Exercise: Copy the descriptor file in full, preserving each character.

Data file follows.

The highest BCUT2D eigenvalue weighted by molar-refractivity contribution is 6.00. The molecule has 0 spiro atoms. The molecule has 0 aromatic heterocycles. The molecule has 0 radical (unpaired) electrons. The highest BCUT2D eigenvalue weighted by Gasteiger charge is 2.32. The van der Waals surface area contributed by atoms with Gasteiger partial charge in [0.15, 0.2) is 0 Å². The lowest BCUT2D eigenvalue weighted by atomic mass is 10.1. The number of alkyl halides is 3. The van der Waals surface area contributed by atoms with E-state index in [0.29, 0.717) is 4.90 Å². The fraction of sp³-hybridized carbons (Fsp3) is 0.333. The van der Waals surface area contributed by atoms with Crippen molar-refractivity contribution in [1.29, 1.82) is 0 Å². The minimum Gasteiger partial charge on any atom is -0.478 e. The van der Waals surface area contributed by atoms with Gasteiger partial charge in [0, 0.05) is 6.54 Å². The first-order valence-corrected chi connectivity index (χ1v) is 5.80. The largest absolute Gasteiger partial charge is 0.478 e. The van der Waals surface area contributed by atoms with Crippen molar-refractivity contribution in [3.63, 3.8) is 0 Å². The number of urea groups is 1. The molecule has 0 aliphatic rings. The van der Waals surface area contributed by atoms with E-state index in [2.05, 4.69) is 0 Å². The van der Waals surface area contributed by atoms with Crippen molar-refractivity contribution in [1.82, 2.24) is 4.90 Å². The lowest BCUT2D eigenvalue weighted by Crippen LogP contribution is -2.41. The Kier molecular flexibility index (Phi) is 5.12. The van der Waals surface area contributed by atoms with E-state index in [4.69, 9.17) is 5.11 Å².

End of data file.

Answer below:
The highest BCUT2D eigenvalue weighted by molar-refractivity contribution is 6.00. The molecule has 0 spiro atoms. The molecule has 0 aromatic heterocycles. The molecule has 0 radical (unpaired) electrons. The highest BCUT2D eigenvalue weighted by Gasteiger charge is 2.32. The van der Waals surface area contributed by atoms with Gasteiger partial charge in [0.15, 0.2) is 0 Å². The lowest BCUT2D eigenvalue weighted by atomic mass is 10.1. The number of alkyl halides is 3. The van der Waals surface area contributed by atoms with E-state index in [0.29, 0.717) is 4.90 Å². The fraction of sp³-hybridized carbons (Fsp3) is 0.333. The van der Waals surface area contributed by atoms with Crippen molar-refractivity contribution in [1.29, 1.82) is 0 Å². The minimum Gasteiger partial charge on any atom is -0.478 e. The van der Waals surface area contributed by atoms with Gasteiger partial charge in [0, 0.05) is 6.54 Å². The first-order valence-corrected chi connectivity index (χ1v) is 5.80. The largest absolute Gasteiger partial charge is 0.478 e. The van der Waals surface area contributed by atoms with Crippen molar-refractivity contribution in [3.63, 3.8) is 0 Å². The number of urea groups is 1. The molecule has 0 aliphatic rings. The van der Waals surface area contributed by atoms with E-state index in [2.05, 4.69) is 0 Å². The van der Waals surface area contributed by atoms with Crippen molar-refractivity contribution in [1.82, 2.24) is 4.90 Å². The lowest BCUT2D eigenvalue weighted by Crippen LogP contribution is -2.41. The Kier molecular flexibility index (Phi) is 5.12. The van der Waals surface area contributed by atoms with E-state index in [4.69, 9.17) is 5.11 Å².